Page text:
UK & World News
Somali Pirate Seized In Belgium Film Sting
A notorious Somali pirate chief has been arrested in Belgium after being lured there on promises of filming a documentary about his life on the high seas.
Federal prosecutor Johan Delmulle said Mohamed Abdi Hassan, better known as 'Afweyne' or 'Big Mouth', is being held in the Belgian city of Bruges after being detained at Brussels airport on Saturday when he stepped off a flight from Nairobi.
Afweyne and his powerful accomplice, Mohamed Aden "Tiiceey", the former governor of Somalia's self-proclaimed Himan and Heeb statelet, are facing charges of kidnapping, piracy and organised crime, the prosecutor said in a statement.
The charges followed the 2009 capture of a Belgian ship, the Pompei, seized and held by pirates off the Somali coast for more than 70 days until a ransom was paid.
An inquiry led to the arrest and conviction of two of the pirates but the Belgian prosecutor's office had not let up its determination to bring to book the people "behind this act of piracy, who ordered, financed and organised logistical backup", Mr Delmulle said.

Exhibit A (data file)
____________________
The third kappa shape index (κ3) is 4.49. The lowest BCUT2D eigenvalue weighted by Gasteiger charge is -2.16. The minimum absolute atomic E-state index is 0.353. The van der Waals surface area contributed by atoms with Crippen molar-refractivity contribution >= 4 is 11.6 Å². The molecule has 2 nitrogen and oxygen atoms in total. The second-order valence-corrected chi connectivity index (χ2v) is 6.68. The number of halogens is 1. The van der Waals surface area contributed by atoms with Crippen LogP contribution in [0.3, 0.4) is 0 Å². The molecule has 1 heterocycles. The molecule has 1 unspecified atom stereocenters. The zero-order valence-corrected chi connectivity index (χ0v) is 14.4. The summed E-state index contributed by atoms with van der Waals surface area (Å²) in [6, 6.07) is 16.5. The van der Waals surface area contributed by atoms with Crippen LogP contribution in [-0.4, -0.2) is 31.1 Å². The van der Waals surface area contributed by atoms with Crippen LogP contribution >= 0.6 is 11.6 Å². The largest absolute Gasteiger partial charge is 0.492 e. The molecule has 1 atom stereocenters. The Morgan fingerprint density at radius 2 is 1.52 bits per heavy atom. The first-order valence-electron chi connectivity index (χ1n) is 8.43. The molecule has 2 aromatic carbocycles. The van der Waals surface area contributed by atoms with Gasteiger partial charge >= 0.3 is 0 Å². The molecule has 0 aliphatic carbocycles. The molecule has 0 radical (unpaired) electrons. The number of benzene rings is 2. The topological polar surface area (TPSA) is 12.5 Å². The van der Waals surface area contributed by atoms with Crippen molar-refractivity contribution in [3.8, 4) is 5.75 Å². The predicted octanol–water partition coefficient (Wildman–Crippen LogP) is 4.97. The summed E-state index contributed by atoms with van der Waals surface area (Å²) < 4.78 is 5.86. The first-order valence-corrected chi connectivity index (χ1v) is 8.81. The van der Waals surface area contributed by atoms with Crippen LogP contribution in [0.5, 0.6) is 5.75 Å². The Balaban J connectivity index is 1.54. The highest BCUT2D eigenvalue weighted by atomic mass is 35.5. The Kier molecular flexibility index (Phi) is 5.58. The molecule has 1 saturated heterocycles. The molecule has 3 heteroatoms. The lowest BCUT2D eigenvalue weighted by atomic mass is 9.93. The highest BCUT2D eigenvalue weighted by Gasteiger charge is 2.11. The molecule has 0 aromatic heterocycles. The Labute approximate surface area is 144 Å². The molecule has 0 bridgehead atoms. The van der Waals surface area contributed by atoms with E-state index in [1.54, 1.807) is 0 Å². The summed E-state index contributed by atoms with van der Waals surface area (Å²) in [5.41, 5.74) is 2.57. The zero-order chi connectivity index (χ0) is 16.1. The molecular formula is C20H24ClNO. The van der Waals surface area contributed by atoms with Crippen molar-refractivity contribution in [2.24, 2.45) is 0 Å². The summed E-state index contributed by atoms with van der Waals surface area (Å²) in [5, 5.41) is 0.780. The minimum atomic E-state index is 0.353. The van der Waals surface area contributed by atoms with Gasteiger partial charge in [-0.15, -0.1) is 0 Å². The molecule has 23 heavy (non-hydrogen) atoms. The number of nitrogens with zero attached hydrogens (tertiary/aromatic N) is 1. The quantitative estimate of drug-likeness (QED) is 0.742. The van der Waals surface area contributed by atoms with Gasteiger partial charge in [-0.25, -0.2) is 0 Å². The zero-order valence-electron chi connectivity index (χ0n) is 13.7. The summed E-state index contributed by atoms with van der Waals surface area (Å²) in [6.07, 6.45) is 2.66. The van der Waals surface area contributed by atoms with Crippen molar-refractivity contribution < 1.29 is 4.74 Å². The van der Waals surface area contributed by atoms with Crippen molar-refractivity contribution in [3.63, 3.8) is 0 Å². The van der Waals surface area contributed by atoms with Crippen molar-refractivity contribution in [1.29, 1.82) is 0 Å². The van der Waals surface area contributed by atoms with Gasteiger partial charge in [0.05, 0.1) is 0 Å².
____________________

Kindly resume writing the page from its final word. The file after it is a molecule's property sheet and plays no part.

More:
As the pirate was a resident of Somalia and rarely travelled, police "elaborated an infiltration operation aimed at arresting Afweyne outside of Somalia". the prosecutor said.
"Via Tiiceey, Afweyne was asked to collaborate as an adviser and expert on a film project on maritime piracy. The film was supposed to reflect his life as a pirate."
But when Afweyne and Tiiceey landed on Saturday morning to sign the movie contract, "they were awaited and taken into custody", the prosecutor said.
Described last year by the UN as "one of the most notorious and influential leaders" in Somalia's pirate hub, Afweyne notably was involved in the 2008 capture of the Saudi-owned Sirius Star oil supertanker, released for a ransom of several million dollars.
He also reportedly took part in the 2008 capture of the MV Faina, a Ukrainian transport ship carrying 33 refurbished Soviet-era battle tanks, which was released after a 134-day hijack.
Afweyne announced in Mogadishu in January that he was leaving piracy after a highly profitable eight-year career. He said he was working to persuade other pirates to do the same.